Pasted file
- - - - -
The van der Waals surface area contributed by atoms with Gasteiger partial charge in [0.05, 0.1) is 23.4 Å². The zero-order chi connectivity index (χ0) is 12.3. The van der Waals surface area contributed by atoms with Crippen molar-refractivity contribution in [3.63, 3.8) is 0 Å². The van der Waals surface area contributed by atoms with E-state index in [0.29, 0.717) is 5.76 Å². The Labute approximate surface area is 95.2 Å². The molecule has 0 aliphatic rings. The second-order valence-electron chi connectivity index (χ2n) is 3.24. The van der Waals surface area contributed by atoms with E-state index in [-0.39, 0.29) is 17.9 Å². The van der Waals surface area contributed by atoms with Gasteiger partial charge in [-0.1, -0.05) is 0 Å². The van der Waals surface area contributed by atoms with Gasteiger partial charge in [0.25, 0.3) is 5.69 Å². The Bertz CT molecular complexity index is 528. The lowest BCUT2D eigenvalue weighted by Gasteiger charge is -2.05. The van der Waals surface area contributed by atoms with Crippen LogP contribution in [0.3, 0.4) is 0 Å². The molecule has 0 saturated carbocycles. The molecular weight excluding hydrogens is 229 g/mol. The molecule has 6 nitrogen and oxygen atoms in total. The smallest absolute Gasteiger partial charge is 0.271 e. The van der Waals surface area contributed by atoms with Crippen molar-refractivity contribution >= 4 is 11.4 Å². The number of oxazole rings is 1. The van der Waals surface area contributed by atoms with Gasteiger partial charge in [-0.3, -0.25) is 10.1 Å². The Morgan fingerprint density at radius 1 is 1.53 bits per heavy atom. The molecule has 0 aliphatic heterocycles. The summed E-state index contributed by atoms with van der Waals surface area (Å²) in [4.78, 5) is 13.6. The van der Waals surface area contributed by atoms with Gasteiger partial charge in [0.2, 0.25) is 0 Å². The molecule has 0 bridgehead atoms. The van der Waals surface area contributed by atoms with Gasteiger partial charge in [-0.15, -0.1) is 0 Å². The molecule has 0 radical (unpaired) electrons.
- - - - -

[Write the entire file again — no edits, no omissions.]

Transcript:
The van der Waals surface area contributed by atoms with Gasteiger partial charge in [0.05, 0.1) is 23.4 Å². The zero-order chi connectivity index (χ0) is 12.3. The van der Waals surface area contributed by atoms with Crippen molar-refractivity contribution in [3.63, 3.8) is 0 Å². The van der Waals surface area contributed by atoms with E-state index in [0.29, 0.717) is 5.76 Å². The Labute approximate surface area is 95.2 Å². The molecule has 0 aliphatic rings. The second-order valence-electron chi connectivity index (χ2n) is 3.24. The van der Waals surface area contributed by atoms with E-state index in [-0.39, 0.29) is 17.9 Å². The van der Waals surface area contributed by atoms with Gasteiger partial charge in [-0.1, -0.05) is 0 Å². The van der Waals surface area contributed by atoms with Gasteiger partial charge in [0.25, 0.3) is 5.69 Å². The Bertz CT molecular complexity index is 528. The lowest BCUT2D eigenvalue weighted by Gasteiger charge is -2.05. The van der Waals surface area contributed by atoms with Crippen LogP contribution in [0.3, 0.4) is 0 Å². The molecule has 0 saturated carbocycles. The molecular weight excluding hydrogens is 229 g/mol. The molecule has 6 nitrogen and oxygen atoms in total. The smallest absolute Gasteiger partial charge is 0.271 e. The van der Waals surface area contributed by atoms with Crippen molar-refractivity contribution >= 4 is 11.4 Å². The number of oxazole rings is 1. The van der Waals surface area contributed by atoms with Gasteiger partial charge in [-0.3, -0.25) is 10.1 Å². The Morgan fingerprint density at radius 1 is 1.53 bits per heavy atom. The molecule has 0 aliphatic heterocycles. The summed E-state index contributed by atoms with van der Waals surface area (Å²) in [4.78, 5) is 13.6. The van der Waals surface area contributed by atoms with Gasteiger partial charge in [0.2, 0.25) is 0 Å². The molecule has 0 bridgehead atoms. The van der Waals surface area contributed by atoms with Gasteiger partial charge in [-0.15, -0.1) is 0 Å². The molecule has 0 radical (unpaired) electrons.